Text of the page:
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Er ist wieder da: Der Roman by Timur Vermes

Er ist wieder da: Der Roman (original 2012; edition 2013)

by Timur Vermes

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3552930,716 (3.37)21
Title:Er ist wieder da: Der Roman
Authors:Timur Vermes
Info:Eichborn Verlag (2013), Edition: 13, Gebundene Ausgabe, 400 pages
Collections:Your library

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Er ist wieder da by Timur Vermes (2012)



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English (13)  German (9)  Spanish (1)  Danish (1)  Dutch (1)  Italian (1)  French (1)  Swedish (1)  All languages (28)
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The premise of the novel is that Adolf Hitler unaccountably finds himself alive and well and in the Berlin of 2011. His uniform smells of petrol, he has a headache, and the last thing he can remember is sitting on a couch in the bunker with Eva. Obviously there must be a reason why he's there: it doesn't take him long to work out that the German nation is in a mess and needs a strong and capable leader to bring it back onto the right path. And he soon finds the way to get his message out to the German people when he gets a place on TV as a Hitler-impersonator (what else?) on a satirical comedy show.

The real strength of the book is the daring idea of using Hitler as first-person narrator. Vermes very effectively captures the characteristic style of Hitler's rhetoric - easy to imitate for a sentence or two, but it's quite an achievement to do it for a whole book without becoming repetitive. I didn't detect any obvious wrong notes: Vermes has clearly done his research quite thoroughly. (The third variation on "Seit 5:45 Uhr wird jetzt zurückgeschossen!" was probably one too many, however...)

Hitler always remains in character, taking himself entirely seriously, continuing to believe in his deluded ideas, and never doubting for a second that he has always done the right thing. Vermes has to make sure that the reader is aware of the enormity of the moral split that is going on here: Hitler presents himself as the war veteran, the simple man of the people, the war leader carrying the responsibilities for his people, and the cuddly Onkel Wolf who liked to joke around with his secretaries and eat cream cakes, but we're not allowed to forget what else he presided over. Sometimes this shift works and sometimes it doesn't.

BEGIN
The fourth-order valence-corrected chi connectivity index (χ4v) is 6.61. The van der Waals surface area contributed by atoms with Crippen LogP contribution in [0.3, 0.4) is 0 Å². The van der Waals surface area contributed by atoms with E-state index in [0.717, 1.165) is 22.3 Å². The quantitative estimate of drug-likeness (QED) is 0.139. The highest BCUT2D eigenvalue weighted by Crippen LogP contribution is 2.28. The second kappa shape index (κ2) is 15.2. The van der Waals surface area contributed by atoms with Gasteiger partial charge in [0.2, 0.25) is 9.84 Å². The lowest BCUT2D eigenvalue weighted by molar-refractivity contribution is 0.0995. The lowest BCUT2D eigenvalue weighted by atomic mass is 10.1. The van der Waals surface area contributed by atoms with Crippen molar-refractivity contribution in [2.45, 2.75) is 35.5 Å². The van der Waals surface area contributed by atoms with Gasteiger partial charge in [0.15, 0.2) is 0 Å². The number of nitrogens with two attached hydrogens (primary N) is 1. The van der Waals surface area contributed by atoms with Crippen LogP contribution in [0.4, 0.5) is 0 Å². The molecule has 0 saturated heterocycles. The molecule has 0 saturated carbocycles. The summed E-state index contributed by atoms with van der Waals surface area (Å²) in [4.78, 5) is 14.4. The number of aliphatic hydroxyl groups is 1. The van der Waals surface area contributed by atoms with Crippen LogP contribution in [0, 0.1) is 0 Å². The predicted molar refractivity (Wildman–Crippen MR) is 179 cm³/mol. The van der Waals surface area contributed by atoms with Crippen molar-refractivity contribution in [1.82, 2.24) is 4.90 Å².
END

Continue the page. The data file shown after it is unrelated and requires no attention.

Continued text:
The idea of making Hitler into a comedian is also clever: Vermes is making the (perhaps not entirely original) point that we live in a world where you get more attention as a clown than you do as a politician, and reinforcing it with the paradox that in modern Germany, dressing up as Hitler would give you the freedom to say things that would otherwise be totally unacceptable. It's also interesting how Vermes cleverly manages the humour: Hitler, even though he's a professional comedian, never says anything that's obviously calculated to be funny, but as narrator he is aware that his comments (which are often extremely funny because of the context) make people laugh, and this doesn't bother him. If people are laughing at what he says, it means that they are listening to him. It's noticeable that Vermes doesn't give Hitler a new political programme for the 21st century. He's against a lot of the things he sees around him, but we're never told what he's for, other than restoring Germany's borders to what they were.

Some of the other jokes in the book are a bit more obvious: there's a certain amount of rather predictable Rip-van-Winkle stuff about Hitler discovering the oddities of the modern world, and there are a lot of in-jokes about German newspapers, politicians, and TV shows (some of which I certainly missed). Not everything was at the same high level of comedy as Hitler's wildly inappropriate speeches, but I did laugh a great deal at this book. I didn't feel very comfortable about finding it so funny, though!